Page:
Sue Falsone: Cervical Spine and Shoulder Movement

Shoulder movement should involve more than the shoulder. Sue Falsone looks at the roles played by the cervical spine and thoracic spine.

When we have the shoulder move, we actually get movement all the way down to T-6.

And back down.

As she raises her arm up over her head . . . One more time . . . we have to get what we call ipsilateral rotation (or same side rotation) and extension in cervical-thoracic junction area.

She brings her arm down.

If she puts her arm behind her back, we have to get some flexion and contralateral rotation in that region—so some rotation toward the opposite side and a little bit of flexion.

Bring that arm up again.

Sue Falsone - cervical spine - cervical thoracic junction

Here, we get extension and ipsilateral rotation all the way down to T-6. Behind the back, we get some flexion and contralateral rotation all the way down to T-6.

And rest.

If she does that with both arms . . . Go ahead and flex your arms straight ahead . . . the same thing. We should get movement all the way down to T-6.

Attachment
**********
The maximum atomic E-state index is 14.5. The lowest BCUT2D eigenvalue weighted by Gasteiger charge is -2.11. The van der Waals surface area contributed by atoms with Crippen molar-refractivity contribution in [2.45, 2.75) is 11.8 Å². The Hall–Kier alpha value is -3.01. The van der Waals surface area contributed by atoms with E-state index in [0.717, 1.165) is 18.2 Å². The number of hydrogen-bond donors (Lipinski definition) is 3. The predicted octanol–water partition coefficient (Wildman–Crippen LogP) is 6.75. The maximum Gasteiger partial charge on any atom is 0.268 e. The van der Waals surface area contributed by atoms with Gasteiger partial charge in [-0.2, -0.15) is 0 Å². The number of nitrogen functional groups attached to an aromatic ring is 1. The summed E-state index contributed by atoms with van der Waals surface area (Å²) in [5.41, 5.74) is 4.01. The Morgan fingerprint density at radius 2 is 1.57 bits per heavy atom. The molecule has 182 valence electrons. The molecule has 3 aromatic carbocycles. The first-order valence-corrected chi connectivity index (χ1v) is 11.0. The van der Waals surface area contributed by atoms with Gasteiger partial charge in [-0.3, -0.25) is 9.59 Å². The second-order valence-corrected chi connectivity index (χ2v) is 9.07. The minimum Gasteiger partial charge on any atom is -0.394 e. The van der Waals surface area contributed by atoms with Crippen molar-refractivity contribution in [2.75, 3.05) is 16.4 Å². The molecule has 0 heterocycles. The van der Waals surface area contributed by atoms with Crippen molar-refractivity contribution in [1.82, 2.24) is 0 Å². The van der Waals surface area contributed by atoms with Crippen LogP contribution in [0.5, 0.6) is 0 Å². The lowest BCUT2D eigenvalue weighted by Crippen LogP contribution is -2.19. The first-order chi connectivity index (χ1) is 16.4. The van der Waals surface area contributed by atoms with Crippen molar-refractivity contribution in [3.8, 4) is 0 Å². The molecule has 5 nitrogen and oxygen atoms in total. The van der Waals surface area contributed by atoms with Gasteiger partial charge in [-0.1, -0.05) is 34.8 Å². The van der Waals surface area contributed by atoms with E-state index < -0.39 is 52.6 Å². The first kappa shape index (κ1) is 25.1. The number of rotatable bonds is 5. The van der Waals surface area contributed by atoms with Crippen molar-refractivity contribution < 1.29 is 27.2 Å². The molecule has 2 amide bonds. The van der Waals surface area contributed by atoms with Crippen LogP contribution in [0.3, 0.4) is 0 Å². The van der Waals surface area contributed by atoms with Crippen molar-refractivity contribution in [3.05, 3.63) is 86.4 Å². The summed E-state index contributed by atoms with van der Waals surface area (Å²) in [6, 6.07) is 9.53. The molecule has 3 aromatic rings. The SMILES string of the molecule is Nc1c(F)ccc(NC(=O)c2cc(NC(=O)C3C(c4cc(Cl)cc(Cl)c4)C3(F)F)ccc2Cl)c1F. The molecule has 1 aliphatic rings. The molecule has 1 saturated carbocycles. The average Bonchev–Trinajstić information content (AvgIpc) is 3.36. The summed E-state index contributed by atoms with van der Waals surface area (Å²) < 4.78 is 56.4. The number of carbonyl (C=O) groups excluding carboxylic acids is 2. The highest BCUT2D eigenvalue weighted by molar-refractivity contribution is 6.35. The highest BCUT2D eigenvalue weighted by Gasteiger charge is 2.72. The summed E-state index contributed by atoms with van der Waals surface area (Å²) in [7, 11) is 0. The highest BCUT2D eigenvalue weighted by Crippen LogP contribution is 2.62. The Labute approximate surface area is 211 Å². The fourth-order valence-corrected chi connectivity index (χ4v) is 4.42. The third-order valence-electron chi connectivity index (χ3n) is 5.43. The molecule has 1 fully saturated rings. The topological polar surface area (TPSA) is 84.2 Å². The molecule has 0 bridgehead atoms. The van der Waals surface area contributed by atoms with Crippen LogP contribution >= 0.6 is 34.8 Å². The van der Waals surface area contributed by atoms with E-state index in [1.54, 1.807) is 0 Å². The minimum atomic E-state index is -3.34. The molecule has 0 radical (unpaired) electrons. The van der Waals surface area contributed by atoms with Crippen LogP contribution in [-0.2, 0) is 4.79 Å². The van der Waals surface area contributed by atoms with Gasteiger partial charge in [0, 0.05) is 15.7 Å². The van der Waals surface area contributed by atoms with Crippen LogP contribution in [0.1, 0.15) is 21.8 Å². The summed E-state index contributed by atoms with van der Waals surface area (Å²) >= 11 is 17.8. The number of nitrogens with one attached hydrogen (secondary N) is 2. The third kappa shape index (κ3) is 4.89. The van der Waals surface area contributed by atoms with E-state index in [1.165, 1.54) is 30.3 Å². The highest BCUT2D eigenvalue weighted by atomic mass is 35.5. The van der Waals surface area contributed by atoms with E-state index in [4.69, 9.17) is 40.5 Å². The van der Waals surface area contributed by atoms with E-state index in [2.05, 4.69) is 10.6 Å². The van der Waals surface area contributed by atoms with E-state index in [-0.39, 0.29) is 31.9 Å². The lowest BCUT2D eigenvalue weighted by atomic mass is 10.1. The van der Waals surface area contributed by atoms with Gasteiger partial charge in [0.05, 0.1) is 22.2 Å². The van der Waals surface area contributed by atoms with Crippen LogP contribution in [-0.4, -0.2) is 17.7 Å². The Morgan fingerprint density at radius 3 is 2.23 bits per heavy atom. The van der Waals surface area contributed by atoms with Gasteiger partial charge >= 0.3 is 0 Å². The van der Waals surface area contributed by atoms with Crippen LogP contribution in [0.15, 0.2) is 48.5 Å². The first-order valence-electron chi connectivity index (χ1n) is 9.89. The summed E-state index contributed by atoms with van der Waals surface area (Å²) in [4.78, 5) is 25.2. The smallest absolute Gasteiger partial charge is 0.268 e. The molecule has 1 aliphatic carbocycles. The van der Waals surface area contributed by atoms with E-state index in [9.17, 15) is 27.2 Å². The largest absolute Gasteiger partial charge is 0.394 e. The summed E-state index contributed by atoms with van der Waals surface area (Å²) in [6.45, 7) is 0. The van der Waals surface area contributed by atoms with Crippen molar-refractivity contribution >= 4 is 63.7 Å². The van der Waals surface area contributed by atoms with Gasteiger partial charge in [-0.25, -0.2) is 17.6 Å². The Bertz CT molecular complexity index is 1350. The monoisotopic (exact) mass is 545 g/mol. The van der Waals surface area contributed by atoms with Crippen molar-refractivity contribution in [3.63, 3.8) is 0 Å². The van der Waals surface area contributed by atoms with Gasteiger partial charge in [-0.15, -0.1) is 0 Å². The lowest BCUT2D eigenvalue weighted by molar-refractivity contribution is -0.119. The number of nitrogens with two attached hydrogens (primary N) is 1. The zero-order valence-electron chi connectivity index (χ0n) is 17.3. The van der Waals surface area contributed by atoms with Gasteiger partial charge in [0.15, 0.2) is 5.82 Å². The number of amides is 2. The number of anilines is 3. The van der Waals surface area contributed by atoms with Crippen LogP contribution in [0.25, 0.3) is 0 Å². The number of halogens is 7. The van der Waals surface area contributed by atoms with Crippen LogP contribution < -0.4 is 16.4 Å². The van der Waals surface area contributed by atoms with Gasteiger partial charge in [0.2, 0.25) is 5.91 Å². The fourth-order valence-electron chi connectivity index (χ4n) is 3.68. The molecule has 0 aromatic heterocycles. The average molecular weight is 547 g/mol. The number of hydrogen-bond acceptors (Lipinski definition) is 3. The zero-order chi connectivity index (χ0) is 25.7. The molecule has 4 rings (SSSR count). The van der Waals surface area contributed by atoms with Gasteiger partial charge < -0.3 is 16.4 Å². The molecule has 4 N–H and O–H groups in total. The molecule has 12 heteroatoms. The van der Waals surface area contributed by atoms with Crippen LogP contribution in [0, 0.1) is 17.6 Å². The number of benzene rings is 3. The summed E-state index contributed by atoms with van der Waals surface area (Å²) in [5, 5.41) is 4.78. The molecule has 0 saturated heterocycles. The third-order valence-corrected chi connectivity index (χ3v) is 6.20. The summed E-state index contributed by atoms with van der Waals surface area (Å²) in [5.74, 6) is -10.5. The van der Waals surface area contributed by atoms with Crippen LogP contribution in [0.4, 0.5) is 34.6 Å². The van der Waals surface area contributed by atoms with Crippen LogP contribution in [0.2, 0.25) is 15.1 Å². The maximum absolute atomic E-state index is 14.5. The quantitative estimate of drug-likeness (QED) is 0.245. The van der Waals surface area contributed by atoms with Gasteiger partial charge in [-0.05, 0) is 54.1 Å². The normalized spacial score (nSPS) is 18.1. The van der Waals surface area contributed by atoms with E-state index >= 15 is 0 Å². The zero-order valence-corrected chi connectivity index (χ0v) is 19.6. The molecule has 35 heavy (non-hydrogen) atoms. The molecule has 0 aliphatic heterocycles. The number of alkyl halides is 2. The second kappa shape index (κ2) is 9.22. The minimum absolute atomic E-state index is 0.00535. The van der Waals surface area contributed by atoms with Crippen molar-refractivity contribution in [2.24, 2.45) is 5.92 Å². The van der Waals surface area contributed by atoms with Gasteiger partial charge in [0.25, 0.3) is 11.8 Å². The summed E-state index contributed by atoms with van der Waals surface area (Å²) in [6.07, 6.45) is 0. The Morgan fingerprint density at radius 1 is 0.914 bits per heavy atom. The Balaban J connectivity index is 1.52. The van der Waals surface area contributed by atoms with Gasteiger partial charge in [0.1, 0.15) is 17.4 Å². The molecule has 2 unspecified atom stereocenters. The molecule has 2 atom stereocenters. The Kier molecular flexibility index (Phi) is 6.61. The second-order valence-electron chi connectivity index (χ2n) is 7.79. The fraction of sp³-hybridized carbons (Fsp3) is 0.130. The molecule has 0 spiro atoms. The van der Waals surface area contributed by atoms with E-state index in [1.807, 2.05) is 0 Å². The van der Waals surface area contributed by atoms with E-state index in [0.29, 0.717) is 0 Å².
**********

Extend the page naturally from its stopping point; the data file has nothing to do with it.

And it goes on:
And back down.

Sue Falsone The Cervical Thoracic Junction video


The cervical thoracic junction is an easily overlooked area that can cause significant problems in the surrounding areas, including shoulder tension and neck pain. Sue Falsone takes her experience working with high caliber athletes and demonstrates practical exercises and strategies you can use to alleviate problems in this area of the body.

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If you are interested in Sue’s work with athletes, you can learn more in her book, Bridging the Gap from Rehab to Performance.

Sue Falsone Bridging the Gap


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